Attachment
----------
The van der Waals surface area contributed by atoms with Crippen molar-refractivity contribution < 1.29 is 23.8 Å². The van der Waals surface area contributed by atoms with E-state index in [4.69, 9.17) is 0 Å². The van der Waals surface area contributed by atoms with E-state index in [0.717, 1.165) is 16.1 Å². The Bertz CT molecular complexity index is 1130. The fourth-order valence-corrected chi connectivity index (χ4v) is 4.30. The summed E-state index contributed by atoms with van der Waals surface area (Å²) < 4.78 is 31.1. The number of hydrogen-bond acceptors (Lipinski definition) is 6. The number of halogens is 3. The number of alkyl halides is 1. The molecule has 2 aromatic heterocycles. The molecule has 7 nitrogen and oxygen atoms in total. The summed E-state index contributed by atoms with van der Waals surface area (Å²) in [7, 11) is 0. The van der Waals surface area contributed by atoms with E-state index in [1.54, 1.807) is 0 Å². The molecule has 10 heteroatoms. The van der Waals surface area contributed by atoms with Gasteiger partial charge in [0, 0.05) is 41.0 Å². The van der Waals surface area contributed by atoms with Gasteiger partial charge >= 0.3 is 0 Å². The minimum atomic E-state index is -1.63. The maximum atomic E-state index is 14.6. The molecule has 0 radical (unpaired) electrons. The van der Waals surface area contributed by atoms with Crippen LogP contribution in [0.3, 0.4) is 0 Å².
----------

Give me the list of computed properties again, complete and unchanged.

The van der Waals surface area contributed by atoms with Crippen molar-refractivity contribution < 1.29 is 23.8 Å². The van der Waals surface area contributed by atoms with E-state index in [4.69, 9.17) is 0 Å². The van der Waals surface area contributed by atoms with E-state index in [0.717, 1.165) is 16.1 Å². The Bertz CT molecular complexity index is 1130. The fourth-order valence-corrected chi connectivity index (χ4v) is 4.30. The summed E-state index contributed by atoms with van der Waals surface area (Å²) < 4.78 is 31.1. The number of hydrogen-bond acceptors (Lipinski definition) is 6. The number of halogens is 3. The number of alkyl halides is 1. The molecule has 2 aromatic heterocycles. The molecule has 7 nitrogen and oxygen atoms in total. The summed E-state index contributed by atoms with van der Waals surface area (Å²) in [7, 11) is 0. The van der Waals surface area contributed by atoms with E-state index in [1.54, 1.807) is 0 Å². The molecule has 10 heteroatoms. The van der Waals surface area contributed by atoms with Gasteiger partial charge in [0, 0.05) is 41.0 Å². The van der Waals surface area contributed by atoms with Gasteiger partial charge >= 0.3 is 0 Å². The minimum atomic E-state index is -1.63. The maximum atomic E-state index is 14.6. The molecule has 0 radical (unpaired) electrons. The van der Waals surface area contributed by atoms with Crippen LogP contribution in [0.3, 0.4) is 0 Å².